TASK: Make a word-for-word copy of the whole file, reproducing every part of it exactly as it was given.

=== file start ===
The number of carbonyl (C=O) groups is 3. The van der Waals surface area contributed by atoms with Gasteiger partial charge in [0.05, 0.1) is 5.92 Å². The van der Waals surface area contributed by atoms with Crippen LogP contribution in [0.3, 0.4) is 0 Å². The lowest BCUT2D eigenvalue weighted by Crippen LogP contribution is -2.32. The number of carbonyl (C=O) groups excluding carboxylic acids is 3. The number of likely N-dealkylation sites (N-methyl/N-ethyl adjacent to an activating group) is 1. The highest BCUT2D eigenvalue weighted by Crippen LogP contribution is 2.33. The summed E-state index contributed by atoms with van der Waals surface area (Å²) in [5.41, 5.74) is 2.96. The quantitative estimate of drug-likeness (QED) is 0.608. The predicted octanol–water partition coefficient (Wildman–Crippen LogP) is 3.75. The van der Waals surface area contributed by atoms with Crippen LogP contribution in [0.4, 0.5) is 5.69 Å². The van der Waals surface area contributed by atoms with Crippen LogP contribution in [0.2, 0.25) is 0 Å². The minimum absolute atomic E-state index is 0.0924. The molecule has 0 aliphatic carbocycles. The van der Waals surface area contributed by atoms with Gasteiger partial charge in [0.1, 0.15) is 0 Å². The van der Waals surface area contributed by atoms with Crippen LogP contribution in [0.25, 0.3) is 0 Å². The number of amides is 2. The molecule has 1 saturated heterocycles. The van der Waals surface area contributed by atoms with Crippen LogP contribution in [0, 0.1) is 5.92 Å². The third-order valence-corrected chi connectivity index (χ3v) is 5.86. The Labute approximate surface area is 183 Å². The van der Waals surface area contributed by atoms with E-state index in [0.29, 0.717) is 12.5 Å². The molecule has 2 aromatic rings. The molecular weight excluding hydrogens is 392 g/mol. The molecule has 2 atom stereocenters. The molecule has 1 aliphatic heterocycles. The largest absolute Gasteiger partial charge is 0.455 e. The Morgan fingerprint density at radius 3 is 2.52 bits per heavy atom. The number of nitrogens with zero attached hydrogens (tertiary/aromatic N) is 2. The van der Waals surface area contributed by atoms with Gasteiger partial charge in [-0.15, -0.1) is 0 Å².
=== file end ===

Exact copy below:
The number of carbonyl (C=O) groups is 3. The van der Waals surface area contributed by atoms with Gasteiger partial charge in [0.05, 0.1) is 5.92 Å². The van der Waals surface area contributed by atoms with Crippen LogP contribution in [0.3, 0.4) is 0 Å². The lowest BCUT2D eigenvalue weighted by Crippen LogP contribution is -2.32. The number of carbonyl (C=O) groups excluding carboxylic acids is 3. The number of likely N-dealkylation sites (N-methyl/N-ethyl adjacent to an activating group) is 1. The highest BCUT2D eigenvalue weighted by Crippen LogP contribution is 2.33. The summed E-state index contributed by atoms with van der Waals surface area (Å²) in [5.41, 5.74) is 2.96. The quantitative estimate of drug-likeness (QED) is 0.608. The predicted octanol–water partition coefficient (Wildman–Crippen LogP) is 3.75. The van der Waals surface area contributed by atoms with Crippen LogP contribution in [0.4, 0.5) is 5.69 Å². The van der Waals surface area contributed by atoms with Crippen LogP contribution in [0.2, 0.25) is 0 Å². The minimum absolute atomic E-state index is 0.0924. The molecule has 0 aliphatic carbocycles. The van der Waals surface area contributed by atoms with Gasteiger partial charge in [0.1, 0.15) is 0 Å². The van der Waals surface area contributed by atoms with Crippen LogP contribution in [0.25, 0.3) is 0 Å². The number of amides is 2. The molecule has 1 saturated heterocycles. The van der Waals surface area contributed by atoms with Crippen LogP contribution in [0, 0.1) is 5.92 Å². The third-order valence-corrected chi connectivity index (χ3v) is 5.86. The Labute approximate surface area is 183 Å². The van der Waals surface area contributed by atoms with E-state index in [0.29, 0.717) is 12.5 Å². The molecule has 2 aromatic rings. The molecular weight excluding hydrogens is 392 g/mol. The molecule has 2 atom stereocenters. The molecule has 1 aliphatic heterocycles. The largest absolute Gasteiger partial charge is 0.455 e. The Morgan fingerprint density at radius 3 is 2.52 bits per heavy atom. The number of nitrogens with zero attached hydrogens (tertiary/aromatic N) is 2. The van der Waals surface area contributed by atoms with Gasteiger partial charge in [-0.15, -0.1) is 0 Å².